[clug] Beware of Microsoft's technology empire (Shanghai Daily Op Ed)

Simon Cousins simon at simoncousins.com
Mon May 17 06:26:15 GMT 2004

Beware of Microsoft's technology empire

Shanghai Daily Op Ed (May 17, 2004)

It would be a harmful thing if all information technology products were to
bear one company's logo - Microsoft.

The US-based company partnered with China United Telecommunications Corp at
the end of last month to promote a new high-end handset with Windows Mobile
2003 - a similar program to the personal computer version of Windows. 

The handset, with a retail price of more than 8,000 yuan (US$960), is
available in major cities such as Shanghai and Beijing. 

That's cool. Chinese consumers can now use mobile phones as portable PCs as
more and more content services are provided on the handset platform. 

Consumers are willing to use an operating system they are familiar with,
said Wei Qing, mobile division director of Microsoft China. 

It's the first time that the overseas software giant officially partnered
with a leading homegrown company in China's telecom industry. 

China Unicom is the smaller of the country's two mobile operators with about
100 million handset users. 

Microsoft also has partnered with 37 companies in the industry across the
world including Motorola and Samsung. The company's market share of the
handset operating system in China is expected to rise. 

Windows Mobile's share will double to 12.8 percent this year in China,
according to Beijing-based CCID Consulting Co Ltd, a research firm
authorized by the Ministry of Information Industry. 

Meanwhile, the current dominant product, Nokia's Symbian, is expected to
drop 7 percentage points to a 38.8 percent share of the market this year. 

China Mobile Communications Corp, the country's biggest mobile operator,
will begin promoting handsets with Windows Mobile at the end of this month. 

Although relatively new to China, Windows Mobile stands to dominate the
country's handset operating system in the future as the third generation era
of telecommunications emerges.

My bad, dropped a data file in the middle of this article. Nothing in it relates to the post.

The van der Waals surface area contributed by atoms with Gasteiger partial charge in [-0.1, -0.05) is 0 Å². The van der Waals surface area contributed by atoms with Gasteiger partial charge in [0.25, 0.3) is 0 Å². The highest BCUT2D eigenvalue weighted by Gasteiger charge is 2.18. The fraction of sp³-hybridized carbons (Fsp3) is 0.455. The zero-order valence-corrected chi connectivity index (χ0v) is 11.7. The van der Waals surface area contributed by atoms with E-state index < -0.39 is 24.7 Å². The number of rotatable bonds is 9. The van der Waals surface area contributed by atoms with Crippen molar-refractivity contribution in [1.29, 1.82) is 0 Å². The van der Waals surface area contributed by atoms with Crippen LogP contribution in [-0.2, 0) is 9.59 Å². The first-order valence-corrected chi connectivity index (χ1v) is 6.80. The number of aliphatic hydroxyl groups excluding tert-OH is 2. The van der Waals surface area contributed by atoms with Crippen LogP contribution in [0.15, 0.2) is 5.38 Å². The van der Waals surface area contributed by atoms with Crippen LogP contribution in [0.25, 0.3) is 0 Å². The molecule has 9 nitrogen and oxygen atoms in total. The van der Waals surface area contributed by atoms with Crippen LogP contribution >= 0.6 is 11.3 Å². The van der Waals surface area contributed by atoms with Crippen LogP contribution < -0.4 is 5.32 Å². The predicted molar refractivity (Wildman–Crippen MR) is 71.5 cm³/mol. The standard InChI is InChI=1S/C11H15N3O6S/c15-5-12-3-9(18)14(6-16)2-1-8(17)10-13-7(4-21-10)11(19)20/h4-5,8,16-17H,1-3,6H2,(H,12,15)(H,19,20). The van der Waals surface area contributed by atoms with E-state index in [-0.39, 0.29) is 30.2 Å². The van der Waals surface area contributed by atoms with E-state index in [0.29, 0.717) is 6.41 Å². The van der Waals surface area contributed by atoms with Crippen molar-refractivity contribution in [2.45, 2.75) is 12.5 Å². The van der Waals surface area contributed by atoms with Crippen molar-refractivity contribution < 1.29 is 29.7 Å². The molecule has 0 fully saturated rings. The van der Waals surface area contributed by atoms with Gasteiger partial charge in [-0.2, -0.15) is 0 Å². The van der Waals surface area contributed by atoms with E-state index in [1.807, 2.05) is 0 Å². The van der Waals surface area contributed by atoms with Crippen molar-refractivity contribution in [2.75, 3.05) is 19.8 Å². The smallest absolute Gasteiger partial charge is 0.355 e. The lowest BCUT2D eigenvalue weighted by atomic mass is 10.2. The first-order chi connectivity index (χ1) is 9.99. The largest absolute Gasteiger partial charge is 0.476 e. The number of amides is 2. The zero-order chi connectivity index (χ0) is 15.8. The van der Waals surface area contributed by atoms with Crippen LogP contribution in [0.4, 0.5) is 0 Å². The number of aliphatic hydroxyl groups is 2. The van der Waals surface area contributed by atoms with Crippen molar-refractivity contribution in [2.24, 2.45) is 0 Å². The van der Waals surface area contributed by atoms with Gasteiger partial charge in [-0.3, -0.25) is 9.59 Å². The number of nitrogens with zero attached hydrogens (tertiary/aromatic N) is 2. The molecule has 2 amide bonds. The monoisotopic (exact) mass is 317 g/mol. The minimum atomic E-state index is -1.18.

It's too early to say that Microsoft will seek to monopolize the market as
it did with PC operating systems. But based on its history, the company
needs to be watched closely. 

It is playing some of its controversial old tricks again: bundling
application programs such as media player with the popular Windows system,
and adding unnecessary features to the system. 

In a sense, consumers will ultimately have less choice and face higher
prices for the handsets. 

MSN, Office and Outlook Express are being bundled with the handset operating

Most people may not need a Word program on a handset, but they have to pay
for the program if they choose to buy a handset powered by Windows Mobile. 

The price of the new handset is more than four times the current average
price for mobiles and double the price of most high-end handsets integrated
with an MP3 player and a digital camera. 

Why is it so expensive? Because people have to pay for several programs
bundled with the software they will likely never use. 

That's unfair. 

Moreover, Microsoft has not opened its source code for Windows. That means
home-grown game developers and program designers will be unable to develop
applications that are 100 percent compatible for the Windows Mobile

Therefore, millions of handset subscribers can only use Microsoft's own

>From this perspective, Microsoft is likely to stifle innovation in the
programming industry. 

Should adverse effects of Microsoft's dominance be keenly felt over time,
the Chinese government should grant more support to Linux whose source code
is open. 

China can also borrow from the European Union's experience in dealing with

Europe has asked Microsoft to reveal more information to its competitors
about how its operating system interacts with software applications such as
Real Network's Real Player and Apple Inc's QuickTime. 

The EU has also demanded the company remove the bundled media program from
Windows, or it will face heavy fines for anti-trust reasons. 

I am not saying that Microsoft's market dominance is a violation of
anti-trust rules. 

As long as it is technologically superb, it is free to dominate a market. 

But once it resorts to controversial means to achieve dominance, Microsoft
should not be given due respect anywhere in the world. 

Windows Mobile is still in its infancy in China and it's too soon to say if
it will develop a monopoly. But let's wait and see what happens. 

May 17 (Shanghai Daily)

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